It has been alleged Richard intended to marry his niece, Princess Elizabeth of York, after his wife’s death yet he had declared her illegitimate and she had no wealth or power. Surely a foreign princess would have been a better match? Would there have been any real advantage for Richard in such a match?
Contrary to some arguments, there seems little doubt that Richard was seriously considering the possibility of marrying Elizabeth of York some time before Queen Anne died. She was, of course, his late brother’s eldest daughter and a focus for the loyalty of those Yorkists who had so far declined to acknowledge him; but the problem was that he had previously declared her illegitimate and could not ‘re-legitimate’ her without also re-legitimating her missing siblings, the Princes in the Tower. In the end, pressure from his leading supporters forced him to abandon the idea, and he was seeking a marriage with a Portuguese princess descended from the House of Lancaster when he was killed on Bosworth Field.
As Richard aged he seemed to grow increasingly pious, disdaining the opulence of his brother’s court. Had he lived what do you think court life would have been like during the reign of Richard III?
Richard railed at the immorality of the Marquis of Dorset who, he said, had ‘devoured, deflowered and defiled . . . many and sundry maids, widows and wives’ but he had himself fathered two illegitimate children in his youth. The answer may be that he became more austere as he grew older, and he may have tried to re-invent himself after he became king by setting an example and always doing the ‘right’ thing. There can be little doubt that his court would have been less hedonistic than Edward IV’s.
Your book, The Lost Prince, presents an excellent argument on the possible survival of the younger of the Princes in the Tower, Richard Duke of York. Is it difficult to imagine we are ever going to find any conclusive evidence on the fate of the Princes?
More clues have come to light since I wrote The Lost Prince seven years ago, and it is a subject I would like to revisit one day. The present situation is that if the bones thought to be those of the Princes could be re-examined it might be possible to identify their Y-chromosome which could be then be compared with Richard’s. A match would leave little doubt that they are indeed the missing boys, while a mismatch would leave all other possibilities open – but even a match would not tell us when or how they died.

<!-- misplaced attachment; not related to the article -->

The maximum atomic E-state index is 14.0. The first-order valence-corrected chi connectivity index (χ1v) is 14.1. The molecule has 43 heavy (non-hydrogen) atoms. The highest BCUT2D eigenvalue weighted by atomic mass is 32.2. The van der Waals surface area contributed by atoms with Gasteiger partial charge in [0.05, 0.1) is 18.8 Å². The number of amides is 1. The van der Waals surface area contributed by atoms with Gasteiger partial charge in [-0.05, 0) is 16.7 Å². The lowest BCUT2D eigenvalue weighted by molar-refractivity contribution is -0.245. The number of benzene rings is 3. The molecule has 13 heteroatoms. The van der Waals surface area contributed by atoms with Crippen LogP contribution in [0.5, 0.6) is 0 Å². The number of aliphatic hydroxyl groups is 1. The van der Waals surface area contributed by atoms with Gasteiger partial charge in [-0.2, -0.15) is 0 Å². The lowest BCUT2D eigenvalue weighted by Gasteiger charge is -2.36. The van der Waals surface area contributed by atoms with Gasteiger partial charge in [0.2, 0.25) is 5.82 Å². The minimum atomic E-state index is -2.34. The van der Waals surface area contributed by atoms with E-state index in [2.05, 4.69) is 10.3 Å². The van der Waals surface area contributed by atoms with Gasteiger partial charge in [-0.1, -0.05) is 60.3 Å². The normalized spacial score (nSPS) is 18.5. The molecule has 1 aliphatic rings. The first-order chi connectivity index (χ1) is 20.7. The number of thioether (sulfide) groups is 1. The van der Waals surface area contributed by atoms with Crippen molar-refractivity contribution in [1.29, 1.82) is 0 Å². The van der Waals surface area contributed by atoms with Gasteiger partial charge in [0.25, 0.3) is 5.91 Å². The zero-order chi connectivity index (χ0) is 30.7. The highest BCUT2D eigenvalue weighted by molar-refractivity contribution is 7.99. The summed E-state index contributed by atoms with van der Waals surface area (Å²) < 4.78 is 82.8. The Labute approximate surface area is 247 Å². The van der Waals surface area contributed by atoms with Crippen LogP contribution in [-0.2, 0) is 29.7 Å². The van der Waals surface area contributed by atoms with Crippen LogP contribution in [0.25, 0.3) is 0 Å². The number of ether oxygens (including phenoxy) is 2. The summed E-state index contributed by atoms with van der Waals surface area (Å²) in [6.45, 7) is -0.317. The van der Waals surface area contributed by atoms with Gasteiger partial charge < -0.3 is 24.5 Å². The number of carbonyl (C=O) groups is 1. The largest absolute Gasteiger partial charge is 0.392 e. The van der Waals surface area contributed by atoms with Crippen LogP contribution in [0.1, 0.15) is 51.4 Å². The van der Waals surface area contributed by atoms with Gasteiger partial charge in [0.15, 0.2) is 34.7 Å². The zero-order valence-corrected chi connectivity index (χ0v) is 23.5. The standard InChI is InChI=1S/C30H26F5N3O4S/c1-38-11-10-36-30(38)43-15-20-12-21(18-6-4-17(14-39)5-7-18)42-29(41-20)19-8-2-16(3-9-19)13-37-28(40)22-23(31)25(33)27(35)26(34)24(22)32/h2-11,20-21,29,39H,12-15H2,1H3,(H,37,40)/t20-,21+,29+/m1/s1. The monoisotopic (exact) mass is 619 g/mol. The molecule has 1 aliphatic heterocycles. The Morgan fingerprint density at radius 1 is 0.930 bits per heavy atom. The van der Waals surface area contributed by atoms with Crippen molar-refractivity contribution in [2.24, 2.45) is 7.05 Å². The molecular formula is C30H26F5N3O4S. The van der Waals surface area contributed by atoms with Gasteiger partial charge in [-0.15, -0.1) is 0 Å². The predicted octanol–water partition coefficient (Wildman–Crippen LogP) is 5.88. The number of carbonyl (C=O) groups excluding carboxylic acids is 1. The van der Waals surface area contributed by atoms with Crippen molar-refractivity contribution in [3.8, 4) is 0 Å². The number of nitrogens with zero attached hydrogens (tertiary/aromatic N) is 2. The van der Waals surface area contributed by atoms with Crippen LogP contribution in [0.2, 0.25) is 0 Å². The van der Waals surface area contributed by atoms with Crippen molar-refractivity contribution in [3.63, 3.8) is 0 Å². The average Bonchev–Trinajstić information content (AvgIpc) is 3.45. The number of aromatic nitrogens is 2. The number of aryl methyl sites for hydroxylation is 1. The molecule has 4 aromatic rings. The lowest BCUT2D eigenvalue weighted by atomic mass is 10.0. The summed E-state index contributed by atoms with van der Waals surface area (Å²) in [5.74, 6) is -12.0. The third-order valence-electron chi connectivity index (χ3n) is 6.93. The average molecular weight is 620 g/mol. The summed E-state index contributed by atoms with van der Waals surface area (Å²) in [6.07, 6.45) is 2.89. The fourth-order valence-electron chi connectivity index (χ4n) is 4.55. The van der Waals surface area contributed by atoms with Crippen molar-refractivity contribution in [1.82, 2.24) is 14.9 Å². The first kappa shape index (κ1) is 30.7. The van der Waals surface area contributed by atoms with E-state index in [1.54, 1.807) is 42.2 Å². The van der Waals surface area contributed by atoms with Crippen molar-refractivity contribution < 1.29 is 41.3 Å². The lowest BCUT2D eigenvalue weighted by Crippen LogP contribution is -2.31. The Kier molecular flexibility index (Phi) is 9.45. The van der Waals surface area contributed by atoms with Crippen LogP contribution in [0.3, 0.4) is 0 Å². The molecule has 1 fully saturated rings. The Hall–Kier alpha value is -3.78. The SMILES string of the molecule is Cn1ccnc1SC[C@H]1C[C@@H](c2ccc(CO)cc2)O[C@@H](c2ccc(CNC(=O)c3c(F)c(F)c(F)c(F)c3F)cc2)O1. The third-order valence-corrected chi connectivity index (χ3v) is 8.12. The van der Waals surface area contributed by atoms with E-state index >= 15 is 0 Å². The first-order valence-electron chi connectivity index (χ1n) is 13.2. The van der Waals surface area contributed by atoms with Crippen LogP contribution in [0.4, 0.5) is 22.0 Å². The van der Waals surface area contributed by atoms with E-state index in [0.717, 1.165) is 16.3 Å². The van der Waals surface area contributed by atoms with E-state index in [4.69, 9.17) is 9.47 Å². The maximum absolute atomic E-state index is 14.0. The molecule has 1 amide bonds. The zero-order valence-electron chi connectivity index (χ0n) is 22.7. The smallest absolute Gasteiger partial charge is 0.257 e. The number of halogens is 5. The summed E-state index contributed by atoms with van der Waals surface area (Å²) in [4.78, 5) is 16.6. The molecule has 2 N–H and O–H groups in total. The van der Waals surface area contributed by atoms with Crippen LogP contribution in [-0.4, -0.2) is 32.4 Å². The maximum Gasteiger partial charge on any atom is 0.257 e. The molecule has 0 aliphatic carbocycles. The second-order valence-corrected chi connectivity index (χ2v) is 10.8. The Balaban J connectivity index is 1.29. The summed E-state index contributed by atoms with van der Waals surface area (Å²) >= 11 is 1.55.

Thank you for your time David. Is there anything else you would like to add?
Yes, I think Richard should be reburied in Leicester because, as far as we know, no member of his immediate family sought to have his body removed to York (or anywhere else) in the months and years after 1485. And if they were content with the situation, perhaps everyone else should be too.
David Baldwin is a Fellow of the Royal Historical Society who devised and taught courses for adults at the Universities of Leicester and Nottingham for more than twenty years. His 2002 biography of Queen Elizabeth Woodville (Elizabeth Woodville, Mother of the Princes in the Tower) has been reprinted many times, and his other books include Stoke Field. The Last Battle of the Wars of the Roses (Pen & Sword, 2006), The Lost Prince, The Survival of Richard of York (The History Press, 2007), The Kingmaker’s Sisters, Six Women in the Wars of the Roses (The History Press, 2009), The Women of the Cousins’ War [with Philippa Gregory and Michael Jones] (Simon & Schuster, 2011), Richard III (Amberley, 2012), and Richard III, The Leicester Connection (Pitkin, 2013).
Not many people would claim to be saints, or alternatively, consider themselves entirely without redeeming qualities. Some are unquestionably worse than others, but few have been held in greater infamy than Richard Plantagenet, afterwards Duke of Gloucester and, later still, King Richard III. Richard’s character has been besmirched as often as it has been defended, and the arguments between his detractors and supporters still rage after several centuries. Was he a ruthless hunchback who butchered his way to the throne, a paragon of virtue who became a victim of Tudor propaganda, or (as seems more likely) something in between?
Some would argue that a true biography is impossible because the letters and other personal documents required for this purpose are simply not available; but David Baldwin has overcome this by an in-depth study of his dealings with his contemporaries. The fundamental question he has answered is ‘what was Richard III really like’.